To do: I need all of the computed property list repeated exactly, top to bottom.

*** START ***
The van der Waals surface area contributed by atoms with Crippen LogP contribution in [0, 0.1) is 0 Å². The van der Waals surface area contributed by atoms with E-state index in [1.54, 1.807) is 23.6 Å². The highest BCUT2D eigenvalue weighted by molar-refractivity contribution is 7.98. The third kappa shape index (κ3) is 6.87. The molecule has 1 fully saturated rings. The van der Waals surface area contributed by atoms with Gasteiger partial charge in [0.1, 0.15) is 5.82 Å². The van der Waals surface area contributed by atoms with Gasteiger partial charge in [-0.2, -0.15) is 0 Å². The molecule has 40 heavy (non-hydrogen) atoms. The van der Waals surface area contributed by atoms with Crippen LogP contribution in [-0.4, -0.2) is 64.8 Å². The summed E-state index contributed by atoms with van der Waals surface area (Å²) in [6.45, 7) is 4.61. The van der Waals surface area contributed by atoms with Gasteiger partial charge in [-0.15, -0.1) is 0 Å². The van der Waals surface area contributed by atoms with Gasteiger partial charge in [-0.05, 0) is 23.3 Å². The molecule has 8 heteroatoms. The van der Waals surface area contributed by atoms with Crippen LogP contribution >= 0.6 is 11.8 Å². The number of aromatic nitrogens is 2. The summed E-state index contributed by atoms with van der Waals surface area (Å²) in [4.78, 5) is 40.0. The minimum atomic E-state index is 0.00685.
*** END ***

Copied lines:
The van der Waals surface area contributed by atoms with Crippen LogP contribution in [0, 0.1) is 0 Å². The van der Waals surface area contributed by atoms with E-state index in [1.54, 1.807) is 23.6 Å². The highest BCUT2D eigenvalue weighted by molar-refractivity contribution is 7.98. The third kappa shape index (κ3) is 6.87. The molecule has 1 fully saturated rings. The van der Waals surface area contributed by atoms with Gasteiger partial charge in [0.1, 0.15) is 5.82 Å². The van der Waals surface area contributed by atoms with Gasteiger partial charge in [-0.2, -0.15) is 0 Å². The molecule has 40 heavy (non-hydrogen) atoms. The van der Waals surface area contributed by atoms with Crippen LogP contribution in [-0.4, -0.2) is 64.8 Å². The summed E-state index contributed by atoms with van der Waals surface area (Å²) in [6.45, 7) is 4.61. The van der Waals surface area contributed by atoms with Gasteiger partial charge in [-0.15, -0.1) is 0 Å². The van der Waals surface area contributed by atoms with Gasteiger partial charge in [-0.05, 0) is 23.3 Å². The molecule has 8 heteroatoms. The van der Waals surface area contributed by atoms with Crippen LogP contribution >= 0.6 is 11.8 Å². The number of aromatic nitrogens is 2. The summed E-state index contributed by atoms with van der Waals surface area (Å²) in [4.78, 5) is 40.0. The minimum atomic E-state index is 0.00685.